**Technical Brief**
Statistical Significance
**Statistical Significance**
Researchers want to know and to be able to say with some degree
of confidence whether any relationships they have found among various types of data are
different from relationships they would find solely due to chance. A measure for the
degree of confidence we have in a relationship is statistical significance. Most
researchers are willing to declare that a relationship is statistically significant if the
chances of observing the relationship in the sample are less than 5%, assuming no other
factors are affecting the data set. (Statistical modeling is based only on the factors
included in the model and by its artificial nature automatically excludes all other
factors.) In other words, a relationship is considered to be statistically significant if
it appears less frequently than 95% of the relationships among the selected variables we
would expect to see just by chance.
Thus, on the second field of the school report charts, the band
(range) illustrating the statistical model's projection represents this 95% confidence
level -- i.e., that there is no more than a 5% possibility that a school's actual scores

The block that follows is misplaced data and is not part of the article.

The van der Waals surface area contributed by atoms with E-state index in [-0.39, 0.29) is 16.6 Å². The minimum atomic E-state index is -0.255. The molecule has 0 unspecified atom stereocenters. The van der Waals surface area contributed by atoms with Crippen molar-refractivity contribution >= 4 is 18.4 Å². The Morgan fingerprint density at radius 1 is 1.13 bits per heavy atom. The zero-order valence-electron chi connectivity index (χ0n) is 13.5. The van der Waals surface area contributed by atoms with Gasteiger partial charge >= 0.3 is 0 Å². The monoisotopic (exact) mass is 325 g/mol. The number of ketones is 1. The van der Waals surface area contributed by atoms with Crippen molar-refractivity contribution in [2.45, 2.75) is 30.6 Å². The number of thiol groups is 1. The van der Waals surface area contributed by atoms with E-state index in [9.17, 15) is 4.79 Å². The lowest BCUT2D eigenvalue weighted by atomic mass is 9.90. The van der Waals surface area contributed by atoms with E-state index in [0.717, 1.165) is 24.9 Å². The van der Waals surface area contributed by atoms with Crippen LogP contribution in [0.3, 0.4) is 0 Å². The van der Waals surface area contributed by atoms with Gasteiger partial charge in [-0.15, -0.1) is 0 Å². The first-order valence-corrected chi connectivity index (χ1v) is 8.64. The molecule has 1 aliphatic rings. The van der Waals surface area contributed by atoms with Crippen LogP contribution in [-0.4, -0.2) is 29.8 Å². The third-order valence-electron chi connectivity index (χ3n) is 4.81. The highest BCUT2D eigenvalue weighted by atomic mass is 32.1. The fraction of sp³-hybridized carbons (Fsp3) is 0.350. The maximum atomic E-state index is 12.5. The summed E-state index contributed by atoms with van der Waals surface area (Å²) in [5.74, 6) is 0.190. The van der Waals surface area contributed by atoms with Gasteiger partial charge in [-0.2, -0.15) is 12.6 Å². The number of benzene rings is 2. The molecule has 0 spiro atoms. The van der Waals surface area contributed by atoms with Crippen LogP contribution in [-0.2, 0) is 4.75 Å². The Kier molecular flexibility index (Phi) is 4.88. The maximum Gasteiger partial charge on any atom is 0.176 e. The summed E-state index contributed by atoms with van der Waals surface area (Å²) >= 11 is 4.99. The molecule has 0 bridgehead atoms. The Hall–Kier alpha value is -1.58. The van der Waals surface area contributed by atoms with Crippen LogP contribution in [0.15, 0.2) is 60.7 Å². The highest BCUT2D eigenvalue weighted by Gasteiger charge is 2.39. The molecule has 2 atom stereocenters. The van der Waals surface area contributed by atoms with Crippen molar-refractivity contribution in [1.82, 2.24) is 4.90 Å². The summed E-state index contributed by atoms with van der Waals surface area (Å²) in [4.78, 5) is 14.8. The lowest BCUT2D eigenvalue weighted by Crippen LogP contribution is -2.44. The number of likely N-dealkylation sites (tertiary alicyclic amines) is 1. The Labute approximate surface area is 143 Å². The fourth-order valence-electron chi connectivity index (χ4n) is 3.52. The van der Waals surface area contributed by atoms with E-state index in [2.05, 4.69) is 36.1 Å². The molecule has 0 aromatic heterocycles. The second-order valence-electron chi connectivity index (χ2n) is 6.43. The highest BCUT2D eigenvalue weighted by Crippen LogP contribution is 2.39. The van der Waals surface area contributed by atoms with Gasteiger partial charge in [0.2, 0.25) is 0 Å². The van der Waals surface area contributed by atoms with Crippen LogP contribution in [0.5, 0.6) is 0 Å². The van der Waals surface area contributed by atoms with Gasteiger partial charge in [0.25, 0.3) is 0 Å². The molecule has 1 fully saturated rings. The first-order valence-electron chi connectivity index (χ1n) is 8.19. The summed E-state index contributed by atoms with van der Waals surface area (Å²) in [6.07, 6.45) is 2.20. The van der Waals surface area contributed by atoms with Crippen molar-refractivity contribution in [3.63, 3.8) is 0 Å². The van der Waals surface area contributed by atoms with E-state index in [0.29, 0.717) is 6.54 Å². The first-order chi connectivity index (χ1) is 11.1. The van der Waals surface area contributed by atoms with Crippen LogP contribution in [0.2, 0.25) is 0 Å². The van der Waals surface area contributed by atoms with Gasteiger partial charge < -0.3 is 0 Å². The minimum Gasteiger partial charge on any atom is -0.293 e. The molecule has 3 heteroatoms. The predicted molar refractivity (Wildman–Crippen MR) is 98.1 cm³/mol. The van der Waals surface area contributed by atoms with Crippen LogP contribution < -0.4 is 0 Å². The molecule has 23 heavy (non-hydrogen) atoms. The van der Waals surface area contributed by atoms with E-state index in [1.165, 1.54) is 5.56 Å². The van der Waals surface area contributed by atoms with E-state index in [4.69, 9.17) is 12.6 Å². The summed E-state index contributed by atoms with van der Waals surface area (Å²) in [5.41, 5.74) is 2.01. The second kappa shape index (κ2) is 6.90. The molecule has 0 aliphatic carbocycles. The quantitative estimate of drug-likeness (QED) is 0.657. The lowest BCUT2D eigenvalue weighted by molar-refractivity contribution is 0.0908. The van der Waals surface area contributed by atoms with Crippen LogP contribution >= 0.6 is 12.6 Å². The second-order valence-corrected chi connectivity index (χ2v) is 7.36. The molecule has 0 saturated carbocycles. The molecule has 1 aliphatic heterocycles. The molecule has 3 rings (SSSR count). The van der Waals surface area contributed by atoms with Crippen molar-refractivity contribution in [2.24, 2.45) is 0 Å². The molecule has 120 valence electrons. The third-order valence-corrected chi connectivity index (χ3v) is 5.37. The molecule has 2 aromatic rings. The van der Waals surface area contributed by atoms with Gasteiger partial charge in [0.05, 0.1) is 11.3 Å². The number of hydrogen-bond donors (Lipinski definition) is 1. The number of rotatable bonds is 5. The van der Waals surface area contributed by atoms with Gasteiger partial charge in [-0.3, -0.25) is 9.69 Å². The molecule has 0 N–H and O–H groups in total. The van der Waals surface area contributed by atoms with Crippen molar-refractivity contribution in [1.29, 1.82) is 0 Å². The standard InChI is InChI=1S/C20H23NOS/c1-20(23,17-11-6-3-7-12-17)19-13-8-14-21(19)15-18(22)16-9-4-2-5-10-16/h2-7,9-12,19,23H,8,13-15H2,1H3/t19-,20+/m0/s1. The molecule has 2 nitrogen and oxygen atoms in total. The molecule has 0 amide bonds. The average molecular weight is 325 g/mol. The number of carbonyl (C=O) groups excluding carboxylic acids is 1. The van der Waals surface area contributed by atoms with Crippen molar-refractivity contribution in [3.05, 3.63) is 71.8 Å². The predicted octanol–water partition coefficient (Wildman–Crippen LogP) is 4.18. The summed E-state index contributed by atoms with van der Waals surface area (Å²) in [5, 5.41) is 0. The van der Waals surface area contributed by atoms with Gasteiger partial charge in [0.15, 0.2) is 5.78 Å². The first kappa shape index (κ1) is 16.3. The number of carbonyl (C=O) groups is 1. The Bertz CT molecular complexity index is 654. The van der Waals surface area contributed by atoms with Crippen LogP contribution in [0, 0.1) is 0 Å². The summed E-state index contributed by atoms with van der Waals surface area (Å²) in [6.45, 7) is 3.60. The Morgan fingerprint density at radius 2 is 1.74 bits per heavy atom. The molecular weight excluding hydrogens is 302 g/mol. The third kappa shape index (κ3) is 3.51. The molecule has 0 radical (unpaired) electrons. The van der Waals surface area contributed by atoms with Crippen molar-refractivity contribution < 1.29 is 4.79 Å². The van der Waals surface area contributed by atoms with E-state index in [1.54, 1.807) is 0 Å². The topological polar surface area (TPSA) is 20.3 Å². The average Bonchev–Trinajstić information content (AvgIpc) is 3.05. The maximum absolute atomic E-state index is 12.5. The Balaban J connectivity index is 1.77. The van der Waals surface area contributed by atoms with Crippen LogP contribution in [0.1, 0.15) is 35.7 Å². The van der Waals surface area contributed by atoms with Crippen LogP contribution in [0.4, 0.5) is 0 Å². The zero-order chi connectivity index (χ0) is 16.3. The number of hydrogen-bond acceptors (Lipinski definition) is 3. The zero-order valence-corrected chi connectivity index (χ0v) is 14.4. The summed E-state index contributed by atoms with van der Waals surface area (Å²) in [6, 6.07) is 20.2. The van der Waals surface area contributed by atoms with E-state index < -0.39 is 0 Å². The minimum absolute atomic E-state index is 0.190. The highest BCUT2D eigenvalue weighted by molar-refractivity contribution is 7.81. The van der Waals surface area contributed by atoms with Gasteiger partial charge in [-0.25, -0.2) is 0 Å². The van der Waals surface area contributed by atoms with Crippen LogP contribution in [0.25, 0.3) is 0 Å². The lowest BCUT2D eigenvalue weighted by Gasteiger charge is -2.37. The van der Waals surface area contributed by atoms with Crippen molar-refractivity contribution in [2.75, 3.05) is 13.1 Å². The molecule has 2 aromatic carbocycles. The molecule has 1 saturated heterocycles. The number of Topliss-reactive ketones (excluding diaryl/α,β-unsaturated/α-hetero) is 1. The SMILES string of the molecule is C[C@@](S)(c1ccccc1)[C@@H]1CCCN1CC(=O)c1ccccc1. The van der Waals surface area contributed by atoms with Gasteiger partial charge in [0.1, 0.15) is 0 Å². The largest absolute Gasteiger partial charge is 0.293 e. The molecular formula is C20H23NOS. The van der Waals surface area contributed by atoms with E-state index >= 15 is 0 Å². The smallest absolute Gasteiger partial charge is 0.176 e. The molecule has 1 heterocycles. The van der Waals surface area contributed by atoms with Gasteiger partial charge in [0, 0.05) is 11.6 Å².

would lie outside the band due solely to chance. This confidence level for the model
(represented by the range of the band) includes not only actual numerical calculations for
scores but also includes statistical errors that are part of the model. (Please note that
all models have statistical errors and take them into account during calculations.)
However, because this model is based on statistical probability, there is the possibility
that a school could lie below or outside the band this year or even in subsequent years
solely by chance. One goal of the SALT initiative is to shift the fundamental paradigm of
school improvement in Rhode Island toward a blend of a rich variety of data sources for
measuring, improving, and judging school performance. This means that the statistical
model alone should not be used to assess a school but must be coupled with other data from
independent sources that confirm that the results are not due to chance. For example, by
using a combination of SALT survey data, observations of independent observers in the
course of SALT visits, analysis of selected samples of actual student work and other forms
of local student assessment results, an observer could confirm that these
"adjusted" assessment results are not due to chance. The RI Skills Commission is
working on a similar paradigm shift at the level of the individual high school student in
their efforts to design a Certificate of Initial Mastery (CIM) that credentials a
student's achievement on the basis of having observed a rich array of data that
demonstrates convincingly that the student has the requisite competencies for life, living
and employment in the 21st century.
The meaning of statistical significance also holds true for any
data results for individual students, groups of students or groups of schools. As a rule